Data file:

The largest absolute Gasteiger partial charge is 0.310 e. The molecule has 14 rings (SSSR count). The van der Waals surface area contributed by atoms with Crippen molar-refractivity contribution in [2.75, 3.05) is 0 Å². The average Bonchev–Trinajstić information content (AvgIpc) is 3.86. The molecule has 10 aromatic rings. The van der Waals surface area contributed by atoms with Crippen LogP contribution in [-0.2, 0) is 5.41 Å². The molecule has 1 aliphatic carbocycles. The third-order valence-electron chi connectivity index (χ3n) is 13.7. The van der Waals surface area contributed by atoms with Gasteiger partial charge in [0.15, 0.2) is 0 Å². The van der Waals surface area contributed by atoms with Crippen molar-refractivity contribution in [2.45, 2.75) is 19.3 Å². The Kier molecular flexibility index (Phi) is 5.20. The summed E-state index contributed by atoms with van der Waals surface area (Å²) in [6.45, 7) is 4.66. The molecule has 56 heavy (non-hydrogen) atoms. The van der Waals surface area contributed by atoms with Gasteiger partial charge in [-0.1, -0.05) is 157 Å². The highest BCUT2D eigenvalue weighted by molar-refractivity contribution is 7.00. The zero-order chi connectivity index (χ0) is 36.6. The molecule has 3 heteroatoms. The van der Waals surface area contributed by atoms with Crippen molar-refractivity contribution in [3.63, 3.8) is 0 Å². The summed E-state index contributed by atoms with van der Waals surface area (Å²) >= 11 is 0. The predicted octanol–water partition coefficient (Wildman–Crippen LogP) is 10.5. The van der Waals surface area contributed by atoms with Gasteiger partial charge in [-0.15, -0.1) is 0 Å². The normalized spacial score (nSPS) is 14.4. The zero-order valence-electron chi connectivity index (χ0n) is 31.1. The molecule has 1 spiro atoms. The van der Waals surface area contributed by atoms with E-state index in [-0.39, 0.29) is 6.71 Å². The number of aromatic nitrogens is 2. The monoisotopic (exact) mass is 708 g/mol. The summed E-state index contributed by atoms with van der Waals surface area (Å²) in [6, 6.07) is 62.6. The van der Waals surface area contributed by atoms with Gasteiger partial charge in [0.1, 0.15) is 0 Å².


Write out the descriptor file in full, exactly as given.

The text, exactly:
The largest absolute Gasteiger partial charge is 0.310 e. The molecule has 14 rings (SSSR count). The van der Waals surface area contributed by atoms with Crippen molar-refractivity contribution in [2.75, 3.05) is 0 Å². The average Bonchev–Trinajstić information content (AvgIpc) is 3.86. The molecule has 10 aromatic rings. The van der Waals surface area contributed by atoms with Crippen LogP contribution in [-0.2, 0) is 5.41 Å². The molecule has 1 aliphatic carbocycles. The third-order valence-electron chi connectivity index (χ3n) is 13.7. The van der Waals surface area contributed by atoms with Gasteiger partial charge in [0.15, 0.2) is 0 Å². The van der Waals surface area contributed by atoms with Crippen molar-refractivity contribution in [2.45, 2.75) is 19.3 Å². The Kier molecular flexibility index (Phi) is 5.20. The summed E-state index contributed by atoms with van der Waals surface area (Å²) in [6.45, 7) is 4.66. The molecule has 56 heavy (non-hydrogen) atoms. The van der Waals surface area contributed by atoms with Gasteiger partial charge in [-0.1, -0.05) is 157 Å². The highest BCUT2D eigenvalue weighted by molar-refractivity contribution is 7.00. The zero-order chi connectivity index (χ0) is 36.6. The molecule has 3 heteroatoms. The van der Waals surface area contributed by atoms with Crippen molar-refractivity contribution in [3.63, 3.8) is 0 Å². The summed E-state index contributed by atoms with van der Waals surface area (Å²) >= 11 is 0. The predicted octanol–water partition coefficient (Wildman–Crippen LogP) is 10.5. The van der Waals surface area contributed by atoms with Gasteiger partial charge in [-0.15, -0.1) is 0 Å². The normalized spacial score (nSPS) is 14.4. The zero-order valence-electron chi connectivity index (χ0n) is 31.1. The molecule has 1 spiro atoms. The van der Waals surface area contributed by atoms with E-state index in [-0.39, 0.29) is 6.71 Å². The number of aromatic nitrogens is 2. The monoisotopic (exact) mass is 708 g/mol. The summed E-state index contributed by atoms with van der Waals surface area (Å²) in [6, 6.07) is 62.6. The van der Waals surface area contributed by atoms with Gasteiger partial charge in [0.1, 0.15) is 0 Å².